11. Free, B.L. and Satterlee, L.D. (1975). Biochemical properties of alpha protein concentrate. J. Fd Sci. 40: 85CrossRefGoogle Scholar
  12. Horigome, T. and Kandatsu, M. (1968). Biological value of protein allowed to react with phenolic compounds in presence of o-diphenol oxidase. Agric. Biol. Chem. 32: 1093CrossRefGoogle Scholar
  13. Hurrell, R.F. (1980). Interaction of food components during processing, in Food and Health: Science and Technology, p. 369, G.G. Birch and K.J. Parker, eds., Applied Science, LondonGoogle Scholar
  14. Hurrell, R.F. and Carpenter, K.J. (1977). Maillard reactions in foods, in Physical, chemical and biological changes in food caused by thermal processing, p. 168, T. Hoyem and O. Kvale, eds., Applied Science, LondonGoogle Scholar
  15. Hurrell, R.F., Finot, P.A., Jaussan, V. and Cuq, J.L. (1981). Nutritional consequences of protein-polyphenol browning reactions. XIVth International Congress of Nutrition, San Diego, California, Abstract 260Google Scholar
  16. Hurrell, R.F., Finot, P.A. and Cuq, J.L. (1982). Protein-polyphenol reactions. 1. Nutritional and metabolic consequences of the reaction between oxidized caffeic acid and the lysine residues of casein. Br. J. Nutr. 47: 191Google Scholar
  17. Hurrell, R.F. and Finot, P.A. (1983). Food processing and storage as a determinant of protein and amino acid availability, in Nutritional Adequacy, Nutrient Availability and Needs, p. 135, J. Mauron, ed., Birhauser Verlag, BaselGoogle Scholar
  18. Kuhnau, J. (1976). The flavonoids. A class of semi-essential food components: their role in human nutrition. Wld Rev. Nutr. Diet24: 117Google Scholar
  19. Maga, J.A. and Lorenz, K. (1974). Gas-liquid chromatography separation of free phenolic acid fractions in various oilseed protein sources. J. Sci. Fd Agric. 25: 797CrossRefGoogle Scholar
  20. Marable, N.L., Todd, J.M., Korslund, M.K. and Kennedy, B.W. (1980). Human urine and/or plasma levels of methionine, methionine sulphoxide and inorganic sulphur after consumption of a soy isolate: A preliminary study. Qual. Plant PI Fds Hum. Nutr. 30: 155CrossRefGoogle Scholar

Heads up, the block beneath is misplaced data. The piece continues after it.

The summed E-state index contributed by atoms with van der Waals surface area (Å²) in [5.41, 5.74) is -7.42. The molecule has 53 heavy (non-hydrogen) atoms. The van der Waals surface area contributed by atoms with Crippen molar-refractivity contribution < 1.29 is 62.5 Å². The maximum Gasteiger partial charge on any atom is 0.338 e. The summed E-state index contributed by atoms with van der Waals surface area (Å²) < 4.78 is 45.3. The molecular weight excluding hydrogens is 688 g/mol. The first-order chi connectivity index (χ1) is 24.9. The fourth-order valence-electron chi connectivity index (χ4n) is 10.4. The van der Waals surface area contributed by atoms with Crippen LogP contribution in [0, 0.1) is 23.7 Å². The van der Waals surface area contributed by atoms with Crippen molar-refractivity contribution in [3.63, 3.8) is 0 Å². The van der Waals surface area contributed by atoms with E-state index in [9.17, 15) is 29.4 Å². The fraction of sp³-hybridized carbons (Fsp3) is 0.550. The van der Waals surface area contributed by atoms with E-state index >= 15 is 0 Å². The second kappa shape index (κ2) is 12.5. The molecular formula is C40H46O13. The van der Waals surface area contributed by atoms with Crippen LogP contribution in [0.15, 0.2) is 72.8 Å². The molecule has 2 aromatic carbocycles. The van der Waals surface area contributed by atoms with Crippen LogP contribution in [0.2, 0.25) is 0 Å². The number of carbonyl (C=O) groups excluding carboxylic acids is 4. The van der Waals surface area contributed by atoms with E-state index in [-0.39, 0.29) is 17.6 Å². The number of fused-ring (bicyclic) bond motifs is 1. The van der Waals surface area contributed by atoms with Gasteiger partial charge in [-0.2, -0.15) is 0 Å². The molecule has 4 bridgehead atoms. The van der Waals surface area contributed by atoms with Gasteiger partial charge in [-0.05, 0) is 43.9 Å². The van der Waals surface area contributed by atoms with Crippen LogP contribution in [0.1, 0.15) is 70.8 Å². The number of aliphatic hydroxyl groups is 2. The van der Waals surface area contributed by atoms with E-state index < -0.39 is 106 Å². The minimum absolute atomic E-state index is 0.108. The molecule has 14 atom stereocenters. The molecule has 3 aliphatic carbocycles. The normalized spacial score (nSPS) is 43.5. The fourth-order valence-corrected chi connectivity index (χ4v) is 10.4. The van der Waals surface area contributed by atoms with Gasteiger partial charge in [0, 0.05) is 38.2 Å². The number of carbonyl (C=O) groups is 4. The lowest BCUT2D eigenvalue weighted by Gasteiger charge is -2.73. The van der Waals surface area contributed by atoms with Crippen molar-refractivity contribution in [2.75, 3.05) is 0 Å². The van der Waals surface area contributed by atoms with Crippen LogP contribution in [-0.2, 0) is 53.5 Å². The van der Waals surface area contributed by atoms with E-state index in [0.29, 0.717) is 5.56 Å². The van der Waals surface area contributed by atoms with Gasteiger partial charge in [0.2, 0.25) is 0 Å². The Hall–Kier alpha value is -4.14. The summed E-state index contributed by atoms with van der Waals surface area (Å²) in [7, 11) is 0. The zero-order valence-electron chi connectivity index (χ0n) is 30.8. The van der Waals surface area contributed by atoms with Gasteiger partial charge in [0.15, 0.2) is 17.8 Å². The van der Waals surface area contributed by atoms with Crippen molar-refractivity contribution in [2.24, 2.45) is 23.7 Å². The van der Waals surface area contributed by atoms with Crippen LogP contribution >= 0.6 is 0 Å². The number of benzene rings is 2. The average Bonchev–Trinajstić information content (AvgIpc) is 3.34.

21. Mason, H.S. (1955). Comparative biochemistry of the phenolase complex. Adv. Enzym. 16: 105Google Scholar
  22. Milic, B., Stojanovic, S., Vucurevic, N. and Turcic, M. (1968). Chlorogenic and quinic acids in sunflower meal. J. Sci. Fd Agric. 19: 108CrossRefGoogle Scholar
  23. Pierpoint, W.S. (1969a). o-Quinones formed in plant extracts. Their reaction with amino acids and peptides. Biochem. J. 112: 609Google Scholar
  24. Pierpoint, W.S. (1969b). o-Quinones formed in plant extracts. Their reaction with bovine serum albumin. Biochem. J. 112: 619Google Scholar
  25. Pierpoint, W.S. (1971). Formation and behaviour of o-quinones in some processes of agricultural importance. Rep. Rothamsted exp. Stn, part 2, p. 199Google Scholar
  26. Pomenta, J.V. and Burns, E.E. (1971). Factors effecting chlorogenic, quinic and caffeic acid levels in sunflower kernels. J. Fd Sci. 36: 490CrossRefGoogle Scholar
  27. Sabir, M.A., Sosulski, F.W. and Kernan, J.A. (1974). Phenolic constituents in sunflower flour. J. Agric. Fd Chem. 22, 512CrossRefGoogle Scholar
  28. Sodini, G. and Canella, M. (1977). Acid butanol removal of color-forming phenols from sunflower meal. J. Agric. Fd Chem. 25: 822CrossRefGoogle Scholar
  29. Synge, R.L.M. (1975). Interactions of polyphenols in plants and plant products. Qual. Plant. PI. Fds hum. Nutr. 24: 337CrossRefGoogle Scholar
  30. Vithayathil, P.J. and Murphy, G.S. (1972). New reaction of o-benzoquinone at the thioether group of methionine. Nature New Biol. 236: 101.PubMedCrossRefGoogle Scholar

Copyright information

© Plenum Press, New York 1984

Authors and Affiliations

  • Richard F. Hurrell
    • 1
  • Paul-André Finot
    • 1
  1. 1.Reseach DepartmentNestlé Products Technical Assistance Co. Ltd.La Tour de PeilzSwitzerland

Personalised recommendations